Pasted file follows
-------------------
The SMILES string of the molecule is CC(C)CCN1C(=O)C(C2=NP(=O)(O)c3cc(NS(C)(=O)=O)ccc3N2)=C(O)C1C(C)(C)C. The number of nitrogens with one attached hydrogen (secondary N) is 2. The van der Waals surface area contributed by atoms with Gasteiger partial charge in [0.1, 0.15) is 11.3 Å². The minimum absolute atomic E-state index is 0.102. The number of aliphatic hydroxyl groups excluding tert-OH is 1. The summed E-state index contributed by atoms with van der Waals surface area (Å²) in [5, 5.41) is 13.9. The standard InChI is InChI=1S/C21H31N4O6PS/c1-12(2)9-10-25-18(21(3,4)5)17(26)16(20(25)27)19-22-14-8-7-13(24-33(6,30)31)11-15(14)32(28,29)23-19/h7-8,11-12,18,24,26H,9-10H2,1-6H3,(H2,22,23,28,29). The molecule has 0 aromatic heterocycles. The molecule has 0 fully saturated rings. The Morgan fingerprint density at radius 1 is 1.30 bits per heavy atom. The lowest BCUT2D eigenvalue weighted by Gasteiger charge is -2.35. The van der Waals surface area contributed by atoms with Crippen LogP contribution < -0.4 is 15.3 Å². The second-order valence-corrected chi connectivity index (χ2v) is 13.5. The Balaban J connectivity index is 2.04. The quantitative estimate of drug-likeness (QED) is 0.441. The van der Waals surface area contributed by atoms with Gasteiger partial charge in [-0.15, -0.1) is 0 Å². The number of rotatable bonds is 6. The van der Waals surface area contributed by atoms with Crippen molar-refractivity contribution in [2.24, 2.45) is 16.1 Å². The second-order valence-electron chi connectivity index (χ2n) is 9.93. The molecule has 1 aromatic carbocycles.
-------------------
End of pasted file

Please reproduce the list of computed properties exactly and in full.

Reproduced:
The SMILES string of the molecule is CC(C)CCN1C(=O)C(C2=NP(=O)(O)c3cc(NS(C)(=O)=O)ccc3N2)=C(O)C1C(C)(C)C. The number of nitrogens with one attached hydrogen (secondary N) is 2. The van der Waals surface area contributed by atoms with Gasteiger partial charge in [0.1, 0.15) is 11.3 Å². The minimum absolute atomic E-state index is 0.102. The number of aliphatic hydroxyl groups excluding tert-OH is 1. The summed E-state index contributed by atoms with van der Waals surface area (Å²) in [5, 5.41) is 13.9. The standard InChI is InChI=1S/C21H31N4O6PS/c1-12(2)9-10-25-18(21(3,4)5)17(26)16(20(25)27)19-22-14-8-7-13(24-33(6,30)31)11-15(14)32(28,29)23-19/h7-8,11-12,18,24,26H,9-10H2,1-6H3,(H2,22,23,28,29). The molecule has 0 aromatic heterocycles. The molecule has 0 fully saturated rings. The Morgan fingerprint density at radius 1 is 1.30 bits per heavy atom. The lowest BCUT2D eigenvalue weighted by Gasteiger charge is -2.35. The van der Waals surface area contributed by atoms with Crippen LogP contribution < -0.4 is 15.3 Å². The second-order valence-corrected chi connectivity index (χ2v) is 13.5. The Balaban J connectivity index is 2.04. The quantitative estimate of drug-likeness (QED) is 0.441. The van der Waals surface area contributed by atoms with Gasteiger partial charge in [-0.15, -0.1) is 0 Å². The number of rotatable bonds is 6. The van der Waals surface area contributed by atoms with Crippen molar-refractivity contribution in [2.24, 2.45) is 16.1 Å². The second-order valence-electron chi connectivity index (χ2n) is 9.93. The molecule has 1 aromatic carbocycles.